Before running through the menu, here’s a quick “before” picture of the Club World catering on this route almost exactly one year ago. Oh, and the obligatory post take-off nuts.
Here’s the menu:
Severn and Wye
Scottish smoked salmon
pickled shallot, horseradish cream
Laverstoke Park buffalo mozzarella
basil marinated heirloom tomatoes
Pea and mint velouté
Fresh seasonal salad
baby gem lettuce, puffed kasha, olives, red onion, feta cheese, choice of Caesar dressing or mustard dressing
Seared fillet of beef
sweet shallot jus, heritage carrot, chervil ratte crushed potatoes
Thai green curry
prawns, edamame beans, jasmine rice
Spinach and ricotta tortellini
cream sauce, summer truffle, artichoke
Overall, the beef is an improvement and most definitely compared to this route from the same time last year. But, by comparison, I’ve had better beef dishes in World Traveller Plus on London Heathrow – New York JFK which uses a different catering company.
Selection of desserts & cheese
Chocolate marquise crisp
Almond and chocolate base, vanilla cream
Strawberry panna cotta
fresh strawberries, mascarpone cream
Warm pear and almond tart
Vanilla crème anglaise
Orsom Lester Vintage Red
Pecans, fig relish, biscuits
Woodall’s Cumberland salami, balsamic onion, goat’s cheese mousse, fig chutney
Classic Bakewell tart
As you can see from the picture below, scones were also offered.
On Boeing 787-9 aircraft the Club Kitchen is located in the middle galley on the A side of the aircraft.
This has been a perennial source of inconsistency. It regularly oscillates in terms of quantity, mass versus premium brands, and the healthy to junk scale. The selection on this flight was extremely modest with just kettle crisps, mini chocolate bars and bottled water.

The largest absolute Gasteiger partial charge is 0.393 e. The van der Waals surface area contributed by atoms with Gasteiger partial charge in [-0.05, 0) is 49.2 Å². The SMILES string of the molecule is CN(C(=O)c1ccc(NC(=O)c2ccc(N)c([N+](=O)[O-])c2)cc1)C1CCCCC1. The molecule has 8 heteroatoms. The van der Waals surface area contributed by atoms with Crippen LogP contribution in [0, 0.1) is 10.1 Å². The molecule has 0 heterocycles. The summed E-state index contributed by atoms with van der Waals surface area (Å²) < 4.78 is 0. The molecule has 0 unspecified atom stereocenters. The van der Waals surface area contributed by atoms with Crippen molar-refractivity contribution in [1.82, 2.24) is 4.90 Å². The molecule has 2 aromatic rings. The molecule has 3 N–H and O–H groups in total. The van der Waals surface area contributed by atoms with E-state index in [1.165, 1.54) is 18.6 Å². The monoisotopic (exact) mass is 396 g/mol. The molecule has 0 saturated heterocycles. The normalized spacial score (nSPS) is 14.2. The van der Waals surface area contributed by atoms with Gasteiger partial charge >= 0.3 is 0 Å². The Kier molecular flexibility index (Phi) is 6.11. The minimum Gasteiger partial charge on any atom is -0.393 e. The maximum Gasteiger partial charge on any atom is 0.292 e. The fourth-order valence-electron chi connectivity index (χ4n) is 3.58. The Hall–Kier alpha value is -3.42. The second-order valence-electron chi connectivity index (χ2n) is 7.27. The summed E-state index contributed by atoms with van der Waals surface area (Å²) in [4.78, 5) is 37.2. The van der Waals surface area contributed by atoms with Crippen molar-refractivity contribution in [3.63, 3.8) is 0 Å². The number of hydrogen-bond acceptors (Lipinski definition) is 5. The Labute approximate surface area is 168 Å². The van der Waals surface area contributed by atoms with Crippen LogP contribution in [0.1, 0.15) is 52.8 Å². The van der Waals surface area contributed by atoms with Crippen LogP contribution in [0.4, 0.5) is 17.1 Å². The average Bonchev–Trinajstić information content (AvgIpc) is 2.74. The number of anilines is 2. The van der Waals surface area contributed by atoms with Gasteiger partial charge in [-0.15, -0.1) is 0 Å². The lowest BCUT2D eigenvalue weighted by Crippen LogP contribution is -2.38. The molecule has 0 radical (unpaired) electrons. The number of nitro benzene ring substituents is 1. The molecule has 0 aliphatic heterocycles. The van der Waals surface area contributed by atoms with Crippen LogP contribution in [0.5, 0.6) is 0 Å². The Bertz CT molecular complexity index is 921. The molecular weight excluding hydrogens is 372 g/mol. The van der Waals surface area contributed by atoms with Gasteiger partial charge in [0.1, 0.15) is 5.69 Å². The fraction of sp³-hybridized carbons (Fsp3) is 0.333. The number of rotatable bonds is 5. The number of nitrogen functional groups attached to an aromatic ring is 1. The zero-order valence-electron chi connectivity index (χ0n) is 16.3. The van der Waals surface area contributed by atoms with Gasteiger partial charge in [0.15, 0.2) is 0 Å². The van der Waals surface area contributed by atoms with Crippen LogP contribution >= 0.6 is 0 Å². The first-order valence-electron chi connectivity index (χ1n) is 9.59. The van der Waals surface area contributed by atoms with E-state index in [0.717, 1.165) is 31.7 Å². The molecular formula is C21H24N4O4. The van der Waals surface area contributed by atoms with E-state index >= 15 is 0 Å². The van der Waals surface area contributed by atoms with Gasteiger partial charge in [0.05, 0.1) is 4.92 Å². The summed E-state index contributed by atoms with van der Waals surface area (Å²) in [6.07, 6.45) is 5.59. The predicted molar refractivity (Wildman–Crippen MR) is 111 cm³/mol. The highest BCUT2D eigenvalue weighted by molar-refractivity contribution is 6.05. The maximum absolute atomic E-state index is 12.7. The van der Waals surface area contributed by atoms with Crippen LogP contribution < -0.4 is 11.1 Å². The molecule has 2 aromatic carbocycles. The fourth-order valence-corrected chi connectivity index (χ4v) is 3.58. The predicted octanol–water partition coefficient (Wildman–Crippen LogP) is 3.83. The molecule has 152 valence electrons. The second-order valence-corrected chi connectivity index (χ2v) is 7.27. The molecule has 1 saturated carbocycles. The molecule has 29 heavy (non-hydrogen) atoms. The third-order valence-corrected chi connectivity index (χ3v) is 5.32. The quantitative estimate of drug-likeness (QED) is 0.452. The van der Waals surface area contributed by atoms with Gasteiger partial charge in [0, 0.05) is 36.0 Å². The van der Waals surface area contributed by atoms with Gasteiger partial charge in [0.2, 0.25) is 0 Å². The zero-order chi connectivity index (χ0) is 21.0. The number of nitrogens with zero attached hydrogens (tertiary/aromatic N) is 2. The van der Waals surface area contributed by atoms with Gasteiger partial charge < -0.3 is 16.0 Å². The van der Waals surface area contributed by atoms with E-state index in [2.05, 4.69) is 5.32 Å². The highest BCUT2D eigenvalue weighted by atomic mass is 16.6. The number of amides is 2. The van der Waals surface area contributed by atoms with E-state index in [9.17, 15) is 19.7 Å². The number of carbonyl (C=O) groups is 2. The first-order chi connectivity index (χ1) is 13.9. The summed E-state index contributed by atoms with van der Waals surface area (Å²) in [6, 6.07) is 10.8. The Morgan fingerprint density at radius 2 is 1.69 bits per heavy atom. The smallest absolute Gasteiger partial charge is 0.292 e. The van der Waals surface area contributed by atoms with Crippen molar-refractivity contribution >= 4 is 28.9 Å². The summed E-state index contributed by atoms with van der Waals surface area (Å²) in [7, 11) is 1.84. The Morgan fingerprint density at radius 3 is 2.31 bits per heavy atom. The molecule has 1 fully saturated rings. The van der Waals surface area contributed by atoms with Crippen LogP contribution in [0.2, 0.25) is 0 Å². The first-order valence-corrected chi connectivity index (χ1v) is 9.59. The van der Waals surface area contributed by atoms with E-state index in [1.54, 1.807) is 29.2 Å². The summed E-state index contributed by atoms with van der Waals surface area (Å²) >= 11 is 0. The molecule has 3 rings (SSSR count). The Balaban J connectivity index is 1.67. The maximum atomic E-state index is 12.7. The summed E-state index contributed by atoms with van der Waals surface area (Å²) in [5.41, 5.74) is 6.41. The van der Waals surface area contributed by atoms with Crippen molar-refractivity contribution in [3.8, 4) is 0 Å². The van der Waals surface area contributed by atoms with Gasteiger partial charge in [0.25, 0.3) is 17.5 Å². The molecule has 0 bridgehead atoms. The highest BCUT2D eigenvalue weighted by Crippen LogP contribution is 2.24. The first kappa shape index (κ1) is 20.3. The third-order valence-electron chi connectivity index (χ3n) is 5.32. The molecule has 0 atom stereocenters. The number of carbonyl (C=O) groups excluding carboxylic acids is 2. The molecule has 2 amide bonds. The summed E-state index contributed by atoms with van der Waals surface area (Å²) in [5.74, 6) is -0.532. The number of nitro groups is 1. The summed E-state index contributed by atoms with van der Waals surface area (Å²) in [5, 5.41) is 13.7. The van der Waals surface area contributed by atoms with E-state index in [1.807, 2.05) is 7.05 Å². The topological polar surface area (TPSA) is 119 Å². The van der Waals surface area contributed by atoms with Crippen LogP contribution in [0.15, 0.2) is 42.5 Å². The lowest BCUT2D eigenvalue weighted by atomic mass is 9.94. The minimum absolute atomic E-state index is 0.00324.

Magnum ice-creams were offered by the cabin crew mid-flight. I suspect these left over from World Traveller as they don’t normally form part of the service.
A quick word about the crew.
The service was typically professional and efficient and the crew made light work of the in-flight service.
The Cabin Service Director was very good and visible throughout the flight – even offering to put passenger’s footstools down for them, which I have never seen before. Judging by comments made by passengers on disembarking the aircraft, he was very much appreciated by the passengers.
As tends to be the case for transatlantic flights, it was an uneventful flight.
In-flight connectivity and entertainment
The long wait for WiFI continues.
At the time writing, no Boeing 787 have been fitted. Given the issues BA has faced with its Dreamliner flight, this can be forgiven. WiFi is still only available on a minority of Boeing 747, 777 and Airbus A380 aircraft.
Customs & Immigration and baggage delivery was extremely quick.
The former is aided by new electronic self-service machines which reduce queues to leave the immigration hall. You couldn’t ask for a more efficient arrival at a North American airport.
All in all, a pleasant and civilised flight, without the long waits and queues you often find on arrival in North America.
Disclosure: This review was carried out as part of self-funded trip.